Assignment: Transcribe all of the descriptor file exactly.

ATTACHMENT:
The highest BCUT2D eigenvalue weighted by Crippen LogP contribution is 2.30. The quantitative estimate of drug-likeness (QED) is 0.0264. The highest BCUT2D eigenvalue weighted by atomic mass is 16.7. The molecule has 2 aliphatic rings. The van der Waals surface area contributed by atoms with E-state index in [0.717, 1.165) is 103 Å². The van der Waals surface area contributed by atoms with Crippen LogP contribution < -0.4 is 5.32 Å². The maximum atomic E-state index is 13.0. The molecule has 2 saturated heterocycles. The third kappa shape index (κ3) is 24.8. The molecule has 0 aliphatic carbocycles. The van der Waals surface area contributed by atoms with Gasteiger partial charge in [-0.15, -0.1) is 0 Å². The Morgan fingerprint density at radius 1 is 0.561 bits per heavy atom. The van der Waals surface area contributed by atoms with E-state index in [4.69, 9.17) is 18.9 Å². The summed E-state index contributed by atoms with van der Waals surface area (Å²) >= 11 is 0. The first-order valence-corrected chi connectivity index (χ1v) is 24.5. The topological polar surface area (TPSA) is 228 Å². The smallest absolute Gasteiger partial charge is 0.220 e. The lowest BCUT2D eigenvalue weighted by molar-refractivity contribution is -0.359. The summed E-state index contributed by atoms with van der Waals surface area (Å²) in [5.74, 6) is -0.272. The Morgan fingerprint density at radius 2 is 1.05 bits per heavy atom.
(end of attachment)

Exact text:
The highest BCUT2D eigenvalue weighted by Crippen LogP contribution is 2.30. The quantitative estimate of drug-likeness (QED) is 0.0264. The highest BCUT2D eigenvalue weighted by atomic mass is 16.7. The molecule has 2 aliphatic rings. The van der Waals surface area contributed by atoms with E-state index in [0.717, 1.165) is 103 Å². The van der Waals surface area contributed by atoms with Crippen LogP contribution < -0.4 is 5.32 Å². The maximum atomic E-state index is 13.0. The molecule has 2 saturated heterocycles. The third kappa shape index (κ3) is 24.8. The molecule has 0 aliphatic carbocycles. The van der Waals surface area contributed by atoms with Gasteiger partial charge in [-0.15, -0.1) is 0 Å². The Morgan fingerprint density at radius 1 is 0.561 bits per heavy atom. The van der Waals surface area contributed by atoms with E-state index in [4.69, 9.17) is 18.9 Å². The summed E-state index contributed by atoms with van der Waals surface area (Å²) >= 11 is 0. The first-order valence-corrected chi connectivity index (χ1v) is 24.5. The topological polar surface area (TPSA) is 228 Å². The smallest absolute Gasteiger partial charge is 0.220 e. The lowest BCUT2D eigenvalue weighted by molar-refractivity contribution is -0.359. The summed E-state index contributed by atoms with van der Waals surface area (Å²) in [5.74, 6) is -0.272. The Morgan fingerprint density at radius 2 is 1.05 bits per heavy atom.